The Twofold Early History of Good and Evil.—The conception of good and evil has a twofold early history, namely, once in the soul of the ruling tribes and castes. Whoever has the power of returning good for good, evil for evil, and really practises requital, and who is, therefore, grateful and revengeful, is called good; whoever is powerless, and unable to requite, is reckoned as bad. As a good man one is reckoned among the[Pg 65] "good," a community which has common feelings because the single individuals are bound to one another by the sense of requital. As a bad man one belongs to the "bad," to a party of subordinate, powerless people who have no common feeling. The good are a caste, the bad are a mass like dust. Good and bad have for a long time meant the same thing as noble and base, master and slave. On the other hand, the enemy is not looked upon as evil, he can requite. In Homer the Trojan and the Greek are both good. It is not the one who injures us, but the one who is despicable, who is called bad. Good is inherited in the community of the good; it is impossible that a bad man could spring from such good soil. If, nevertheless, one of the good ones does something which is unworthy of the good, refuge is sought in excuses; the guilt is thrown upon a god, for instance; it is said that he has struck the good man with blindness and madness.—

Then in the soul of the oppressed and powerless. Here every other man is looked upon as hostile, inconsiderate, rapacious, cruel, cunning, be he noble or base; evil is the distinguishing word for man, even for every conceivable living creature, e.g. for a god; human, divine, is the same thing as devilish, evil. The signs of goodness, helpfulness, pity, are looked upon with fear as spite, the prelude to a terrible result, stupefaction and out-witting,—in short, as refined malice. With such a disposition in the individual a community could hardly exist, or at most it could exist only in its crudest form, so that in all places where this[Pg 66] conception of good and evil obtains, the downfall of the single individuals, of their tribes and races, is at hand.—Our present civilisation has grown up on the soil of the ruling tribes and castes.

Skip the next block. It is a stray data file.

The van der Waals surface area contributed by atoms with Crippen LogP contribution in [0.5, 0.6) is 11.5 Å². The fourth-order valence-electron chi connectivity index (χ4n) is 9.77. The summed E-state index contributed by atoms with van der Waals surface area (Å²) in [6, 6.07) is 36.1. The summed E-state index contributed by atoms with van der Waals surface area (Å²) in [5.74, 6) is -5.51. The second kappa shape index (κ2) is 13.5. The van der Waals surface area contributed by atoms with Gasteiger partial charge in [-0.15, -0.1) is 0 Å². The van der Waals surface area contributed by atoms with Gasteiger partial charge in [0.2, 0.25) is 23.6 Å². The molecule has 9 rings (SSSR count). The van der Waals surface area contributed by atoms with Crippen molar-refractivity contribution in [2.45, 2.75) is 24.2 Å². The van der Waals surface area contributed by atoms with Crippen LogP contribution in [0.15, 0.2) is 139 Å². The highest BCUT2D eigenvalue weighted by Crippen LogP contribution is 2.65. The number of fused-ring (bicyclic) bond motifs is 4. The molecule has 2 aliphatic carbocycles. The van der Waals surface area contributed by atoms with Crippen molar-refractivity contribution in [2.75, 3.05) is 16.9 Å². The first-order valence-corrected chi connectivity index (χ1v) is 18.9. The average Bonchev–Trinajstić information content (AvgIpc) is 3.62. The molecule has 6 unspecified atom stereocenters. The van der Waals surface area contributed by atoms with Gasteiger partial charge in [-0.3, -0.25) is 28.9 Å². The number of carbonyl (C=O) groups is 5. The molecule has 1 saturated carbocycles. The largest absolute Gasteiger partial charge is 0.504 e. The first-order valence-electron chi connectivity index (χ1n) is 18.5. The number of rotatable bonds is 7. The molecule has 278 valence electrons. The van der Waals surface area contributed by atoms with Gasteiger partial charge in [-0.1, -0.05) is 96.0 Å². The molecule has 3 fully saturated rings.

Sympathy Stronger Than Suffering.—There are cases when sympathy is stronger than actual suffering. For instance, we are more pained when one of our friends is guilty of something shameful than when we do it ourselves. For one thing, we have more faith in the purity of his character than he has himself; then our love for him, probably on account of this very faith, is stronger than his love for himself. And even if his egoism suffers more thereby than our egoism, inasmuch as it has to bear more of the bad consequences of his fault, the un-egoistic in us—this word is not to be taken too seriously, but only as a modification of the expression—is more deeply wounded by his guilt than is the un-egoistic in him.


Hypochondria.—There are people who become hypochondriacal through their sympathy and concern for another person; the kind of sympathy which results therefrom is nothing but a disease. Thus there is also a Christian hypochondria, which afflicts those solitary, religiously-minded people who keep constantly before their eyes the sufferings and death of Christ.

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Economy of Goodness.—Goodness and love, as the most healing herbs and powers in human intercourse, are such costly discoveries that one would wish as much economy as possible to be exercised in the employment of these balsamic means; but this is impossible. The economy of goodness is the dream of the most daring Utopians.